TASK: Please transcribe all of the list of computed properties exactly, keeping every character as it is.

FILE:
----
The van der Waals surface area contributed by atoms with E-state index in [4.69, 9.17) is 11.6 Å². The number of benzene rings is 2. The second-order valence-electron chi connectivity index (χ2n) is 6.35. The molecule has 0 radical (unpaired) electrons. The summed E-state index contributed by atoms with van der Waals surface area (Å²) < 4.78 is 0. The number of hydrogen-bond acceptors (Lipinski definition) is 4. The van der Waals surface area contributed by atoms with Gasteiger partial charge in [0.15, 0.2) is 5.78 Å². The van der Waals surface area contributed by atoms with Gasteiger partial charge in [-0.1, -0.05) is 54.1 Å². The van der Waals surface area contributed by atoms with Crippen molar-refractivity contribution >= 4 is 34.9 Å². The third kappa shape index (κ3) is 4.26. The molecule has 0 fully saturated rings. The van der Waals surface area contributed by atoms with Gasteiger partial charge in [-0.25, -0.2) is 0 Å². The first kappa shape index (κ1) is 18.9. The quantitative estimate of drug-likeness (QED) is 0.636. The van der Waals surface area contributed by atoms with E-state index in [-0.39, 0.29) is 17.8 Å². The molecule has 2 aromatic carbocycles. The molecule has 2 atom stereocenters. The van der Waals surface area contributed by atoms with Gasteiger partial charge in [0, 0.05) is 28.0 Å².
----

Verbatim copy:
The van der Waals surface area contributed by atoms with E-state index in [4.69, 9.17) is 11.6 Å². The number of benzene rings is 2. The second-order valence-electron chi connectivity index (χ2n) is 6.35. The molecule has 0 radical (unpaired) electrons. The summed E-state index contributed by atoms with van der Waals surface area (Å²) < 4.78 is 0. The number of hydrogen-bond acceptors (Lipinski definition) is 4. The van der Waals surface area contributed by atoms with Gasteiger partial charge in [0.15, 0.2) is 5.78 Å². The van der Waals surface area contributed by atoms with Gasteiger partial charge in [-0.1, -0.05) is 54.1 Å². The van der Waals surface area contributed by atoms with Crippen molar-refractivity contribution >= 4 is 34.9 Å². The third kappa shape index (κ3) is 4.26. The molecule has 0 fully saturated rings. The van der Waals surface area contributed by atoms with Gasteiger partial charge in [-0.25, -0.2) is 0 Å². The first kappa shape index (κ1) is 18.9. The quantitative estimate of drug-likeness (QED) is 0.636. The van der Waals surface area contributed by atoms with E-state index in [-0.39, 0.29) is 17.8 Å². The molecule has 2 aromatic carbocycles. The molecule has 2 atom stereocenters. The van der Waals surface area contributed by atoms with Gasteiger partial charge in [0, 0.05) is 28.0 Å².